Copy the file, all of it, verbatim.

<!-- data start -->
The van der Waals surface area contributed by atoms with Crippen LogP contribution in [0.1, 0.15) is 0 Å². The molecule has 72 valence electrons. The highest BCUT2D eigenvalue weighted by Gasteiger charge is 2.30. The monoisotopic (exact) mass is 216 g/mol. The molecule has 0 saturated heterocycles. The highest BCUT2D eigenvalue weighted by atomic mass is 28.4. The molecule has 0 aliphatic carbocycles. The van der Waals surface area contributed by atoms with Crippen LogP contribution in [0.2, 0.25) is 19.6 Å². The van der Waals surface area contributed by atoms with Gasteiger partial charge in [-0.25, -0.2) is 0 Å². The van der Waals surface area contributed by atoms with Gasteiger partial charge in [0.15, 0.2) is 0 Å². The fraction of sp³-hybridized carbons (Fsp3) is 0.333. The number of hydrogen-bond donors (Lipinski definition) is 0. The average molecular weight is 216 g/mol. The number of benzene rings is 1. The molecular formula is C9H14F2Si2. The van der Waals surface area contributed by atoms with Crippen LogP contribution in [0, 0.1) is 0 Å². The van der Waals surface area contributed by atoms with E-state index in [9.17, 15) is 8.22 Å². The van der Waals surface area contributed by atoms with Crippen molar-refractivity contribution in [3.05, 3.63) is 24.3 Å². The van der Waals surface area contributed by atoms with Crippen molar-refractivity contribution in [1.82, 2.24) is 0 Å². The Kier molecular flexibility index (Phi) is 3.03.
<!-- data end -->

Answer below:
The van der Waals surface area contributed by atoms with Crippen LogP contribution in [0.1, 0.15) is 0 Å². The molecule has 72 valence electrons. The highest BCUT2D eigenvalue weighted by Gasteiger charge is 2.30. The monoisotopic (exact) mass is 216 g/mol. The molecule has 0 saturated heterocycles. The highest BCUT2D eigenvalue weighted by atomic mass is 28.4. The molecule has 0 aliphatic carbocycles. The van der Waals surface area contributed by atoms with Crippen LogP contribution in [0.2, 0.25) is 19.6 Å². The van der Waals surface area contributed by atoms with Gasteiger partial charge in [-0.25, -0.2) is 0 Å². The van der Waals surface area contributed by atoms with Gasteiger partial charge in [0.15, 0.2) is 0 Å². The fraction of sp³-hybridized carbons (Fsp3) is 0.333. The number of hydrogen-bond donors (Lipinski definition) is 0. The average molecular weight is 216 g/mol. The number of benzene rings is 1. The molecular formula is C9H14F2Si2. The van der Waals surface area contributed by atoms with Crippen LogP contribution in [0, 0.1) is 0 Å². The van der Waals surface area contributed by atoms with E-state index in [9.17, 15) is 8.22 Å². The van der Waals surface area contributed by atoms with Crippen molar-refractivity contribution in [3.05, 3.63) is 24.3 Å². The van der Waals surface area contributed by atoms with Crippen molar-refractivity contribution in [1.82, 2.24) is 0 Å². The Kier molecular flexibility index (Phi) is 3.03.